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Published on September 08, 2014

Farmers Markets, Fall Style


You walk from ofarmers marketne booth or truck bed to the next, savoring pungent smells and bright colors. Fresh strawberries have given way to green and gold squash, ruddy-cheeked apples, and bags of peanuts and pecans. Even after the first frost, your local farmers market can still be your first stop for nutritious, locally grown foods.

Often requiring longer cooking times than spring and summer fare, fall-fresh produce can be rich in fiber, vitamins and antioxidants.

“Eat Your Squash”

These vegetables can be striped, lumpy or hourglass-shaped. Long-lasting and versatile, winter squash can become a staple. A serving has more than 100 percent of your recommended daily allowance (RDA) of vitamin A and 12 percent of your RDA of fiber—all that with no fat and just 3 grams of sugar.

  • Store in a paper bag in a cool, dark place.
  • Bake with cinnamon and a small amount of honey for a healthy dessert, or fill with your favorite blend of veggies, low-fat cheese, and lean ground beef or turkey for a lower-fat version of a potpie.
  • Plan on baking times of about 45 minutes.

Juicy Delights

Southerners may grow red or bronze muscadines, while New Englanders may harvest delicious blue Concord varieties. Depending on where you live, grapes ripen from midsummer through early winter. While you’re enjoying a handful, consider:

  • Grapes are rich in polyphenols, which serve antioxidant functions in lowering LDL (“bad”) cholesterol.
  • Like moderate amounts of wine, grape juice has been shown to improve mental function. And, unlike wine, you don’t have to stop at one glass. Cut grape juice with carbonated water for a lower-calorie beverage.
  • Use grape halves in salads for a sweet pop of flavor.

Squirrel Food

Oftentimes, farmers can’t get rid of pecans and other tree nuts fast enough, and end up selling them by the grocery bag. The price may be rock bottom, but after the first handful, what can you do with so many nuts?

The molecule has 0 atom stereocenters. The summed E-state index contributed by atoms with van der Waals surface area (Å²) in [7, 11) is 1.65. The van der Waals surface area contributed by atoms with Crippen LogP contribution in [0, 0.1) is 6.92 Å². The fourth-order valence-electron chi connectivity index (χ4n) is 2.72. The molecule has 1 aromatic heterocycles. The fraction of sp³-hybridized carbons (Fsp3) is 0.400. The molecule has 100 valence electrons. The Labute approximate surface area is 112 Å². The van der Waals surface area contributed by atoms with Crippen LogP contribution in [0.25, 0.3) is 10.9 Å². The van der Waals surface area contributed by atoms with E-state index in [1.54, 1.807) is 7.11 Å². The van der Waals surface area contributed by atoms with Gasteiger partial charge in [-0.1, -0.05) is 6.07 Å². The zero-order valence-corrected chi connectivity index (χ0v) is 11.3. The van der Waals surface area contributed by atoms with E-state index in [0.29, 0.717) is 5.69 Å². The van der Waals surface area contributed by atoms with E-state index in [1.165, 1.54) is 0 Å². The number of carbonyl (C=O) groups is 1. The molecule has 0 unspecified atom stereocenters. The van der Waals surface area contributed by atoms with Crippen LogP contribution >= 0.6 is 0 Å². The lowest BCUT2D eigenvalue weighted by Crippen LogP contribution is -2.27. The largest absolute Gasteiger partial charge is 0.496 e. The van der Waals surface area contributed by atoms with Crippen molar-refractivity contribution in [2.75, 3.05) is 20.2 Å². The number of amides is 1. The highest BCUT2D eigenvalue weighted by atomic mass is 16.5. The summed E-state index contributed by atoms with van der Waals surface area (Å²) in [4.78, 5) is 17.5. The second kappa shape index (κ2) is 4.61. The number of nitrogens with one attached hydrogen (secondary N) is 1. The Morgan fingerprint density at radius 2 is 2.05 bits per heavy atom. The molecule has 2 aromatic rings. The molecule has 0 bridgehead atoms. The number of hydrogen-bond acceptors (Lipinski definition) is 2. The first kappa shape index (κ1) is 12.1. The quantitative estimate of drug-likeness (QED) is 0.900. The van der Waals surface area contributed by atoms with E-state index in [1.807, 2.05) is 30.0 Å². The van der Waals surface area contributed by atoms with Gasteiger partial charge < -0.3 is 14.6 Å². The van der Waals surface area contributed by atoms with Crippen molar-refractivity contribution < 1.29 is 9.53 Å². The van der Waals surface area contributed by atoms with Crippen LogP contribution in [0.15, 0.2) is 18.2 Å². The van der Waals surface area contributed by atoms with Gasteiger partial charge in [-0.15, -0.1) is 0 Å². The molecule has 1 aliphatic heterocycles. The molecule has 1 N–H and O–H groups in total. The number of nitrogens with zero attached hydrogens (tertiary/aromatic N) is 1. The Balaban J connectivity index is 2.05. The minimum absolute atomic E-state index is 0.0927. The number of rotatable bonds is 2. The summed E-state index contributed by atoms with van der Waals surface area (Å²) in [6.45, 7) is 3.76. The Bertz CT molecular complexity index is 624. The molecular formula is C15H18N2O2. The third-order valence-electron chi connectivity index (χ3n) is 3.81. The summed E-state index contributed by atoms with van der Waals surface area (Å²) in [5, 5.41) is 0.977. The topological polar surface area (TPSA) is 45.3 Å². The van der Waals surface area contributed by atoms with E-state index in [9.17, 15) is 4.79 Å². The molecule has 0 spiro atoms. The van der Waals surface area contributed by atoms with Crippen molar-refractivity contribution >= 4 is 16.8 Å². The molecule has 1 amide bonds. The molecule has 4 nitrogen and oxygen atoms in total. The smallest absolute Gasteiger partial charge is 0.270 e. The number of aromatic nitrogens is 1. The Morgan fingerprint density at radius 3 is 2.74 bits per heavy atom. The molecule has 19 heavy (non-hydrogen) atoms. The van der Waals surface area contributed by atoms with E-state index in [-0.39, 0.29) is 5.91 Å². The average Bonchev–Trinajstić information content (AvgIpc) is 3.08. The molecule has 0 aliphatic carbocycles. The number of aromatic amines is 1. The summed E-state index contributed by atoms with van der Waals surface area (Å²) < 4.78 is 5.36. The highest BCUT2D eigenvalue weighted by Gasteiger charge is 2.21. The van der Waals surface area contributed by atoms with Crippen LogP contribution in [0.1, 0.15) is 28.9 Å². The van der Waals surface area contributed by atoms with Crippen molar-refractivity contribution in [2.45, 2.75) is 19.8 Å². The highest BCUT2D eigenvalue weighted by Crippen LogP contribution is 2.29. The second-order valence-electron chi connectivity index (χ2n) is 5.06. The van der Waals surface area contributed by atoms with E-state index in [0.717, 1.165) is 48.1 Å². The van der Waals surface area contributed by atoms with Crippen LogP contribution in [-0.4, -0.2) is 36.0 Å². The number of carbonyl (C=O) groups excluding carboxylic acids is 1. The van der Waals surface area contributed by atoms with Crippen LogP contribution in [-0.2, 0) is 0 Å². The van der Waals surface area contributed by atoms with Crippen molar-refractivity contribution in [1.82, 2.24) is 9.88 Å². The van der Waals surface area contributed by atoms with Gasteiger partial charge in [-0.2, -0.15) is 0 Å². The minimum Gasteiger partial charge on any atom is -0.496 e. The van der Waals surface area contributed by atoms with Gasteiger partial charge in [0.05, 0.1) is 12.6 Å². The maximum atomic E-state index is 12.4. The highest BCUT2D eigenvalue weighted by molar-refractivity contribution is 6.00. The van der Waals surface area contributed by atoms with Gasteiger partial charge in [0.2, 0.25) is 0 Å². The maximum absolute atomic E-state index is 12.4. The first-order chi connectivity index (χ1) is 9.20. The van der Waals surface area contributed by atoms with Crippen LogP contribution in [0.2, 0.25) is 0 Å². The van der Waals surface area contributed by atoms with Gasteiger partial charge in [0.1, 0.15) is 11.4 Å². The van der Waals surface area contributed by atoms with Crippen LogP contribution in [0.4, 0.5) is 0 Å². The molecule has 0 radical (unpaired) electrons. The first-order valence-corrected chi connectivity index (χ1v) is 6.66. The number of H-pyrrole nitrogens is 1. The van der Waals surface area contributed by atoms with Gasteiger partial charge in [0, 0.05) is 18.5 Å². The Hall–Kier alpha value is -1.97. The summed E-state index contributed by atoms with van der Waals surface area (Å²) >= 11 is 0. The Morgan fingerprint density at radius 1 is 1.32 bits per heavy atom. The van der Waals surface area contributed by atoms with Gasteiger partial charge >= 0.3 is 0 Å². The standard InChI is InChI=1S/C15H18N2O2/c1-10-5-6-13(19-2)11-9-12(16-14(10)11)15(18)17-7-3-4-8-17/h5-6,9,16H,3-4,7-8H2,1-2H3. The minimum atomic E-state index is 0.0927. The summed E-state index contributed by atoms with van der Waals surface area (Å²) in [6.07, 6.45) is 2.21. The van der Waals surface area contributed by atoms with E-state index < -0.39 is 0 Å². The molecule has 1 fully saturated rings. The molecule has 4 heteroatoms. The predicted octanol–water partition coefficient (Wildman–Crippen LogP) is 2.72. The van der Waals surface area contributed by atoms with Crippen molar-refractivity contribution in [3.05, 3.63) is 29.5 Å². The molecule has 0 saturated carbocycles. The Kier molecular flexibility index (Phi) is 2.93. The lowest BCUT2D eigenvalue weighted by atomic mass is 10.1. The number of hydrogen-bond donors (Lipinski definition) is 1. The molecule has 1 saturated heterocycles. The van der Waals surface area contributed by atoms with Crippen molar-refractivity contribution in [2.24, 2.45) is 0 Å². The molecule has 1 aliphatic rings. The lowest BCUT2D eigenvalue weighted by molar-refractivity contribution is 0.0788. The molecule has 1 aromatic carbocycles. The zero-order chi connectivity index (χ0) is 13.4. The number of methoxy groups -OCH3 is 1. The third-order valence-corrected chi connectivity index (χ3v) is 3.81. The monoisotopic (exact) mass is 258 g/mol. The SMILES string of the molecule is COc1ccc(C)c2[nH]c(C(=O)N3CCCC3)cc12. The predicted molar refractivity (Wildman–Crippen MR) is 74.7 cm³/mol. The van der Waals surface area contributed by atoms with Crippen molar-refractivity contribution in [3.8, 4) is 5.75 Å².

Luckily for roadside bargain hunters, pecans are rich in vitamins E and A, as well as B vitamins and protein. They share antioxidant properties with their pricier cousin, almonds. Incorporate pecans in these ways:

  • Toast nuts by the handful in an aluminum pie pan.
  • Grind nuts and add to baking recipes for an extra bit of protein.
  • Top salads, parfaits and casseroles with toasted pecans for a healthy crunch.

Where Do I Look?

Each part of the country has different growing seasons and staple crops, so be creative. Watch for roadside stands, conduct an Internet search for local foods or start with the U.S. Department of Agriculture’s farmers market locator.

Winter Squash Casserole

Nonstick cooking spray
1 1/2 lb. winter squash, halved
2 Tbsp. vegetable oil
1 onion, chopped
2 garlic cloves, chopped
1 tsp. dried herbs to taste
3 eggs
1/2 cup low-fat milk
1/2 cup low-fat cheddar cheese, shredded
1/4 tsp. black pepper
1/4 cup Parmesan cheese, grated



Heat oven to 400 degrees Fahrenheit. Spray baking sheet with nonstick cooking spray. Scoop out seeds from squash halves. Place face down on sheet. Bake 40 minutes. Scoop out flesh from baked squash halves. Place in an 8‑by‑8 baking dish coated in nonstick cooking spray. Stir in oil, onion, garlic and herbs.

In bowl, mix eggs, milk, cheddar cheese and pepper. Pour mixture into pan with squash and stir. Sprinkle with Parmesan cheese. Bake 30–40 minutes until browned. Makes 6 servings.

Nutrition per Serving
Calories: 180
Fat: 11g
Sodium: 180mg
Carbohydrates: 14g
Fiber: 3g


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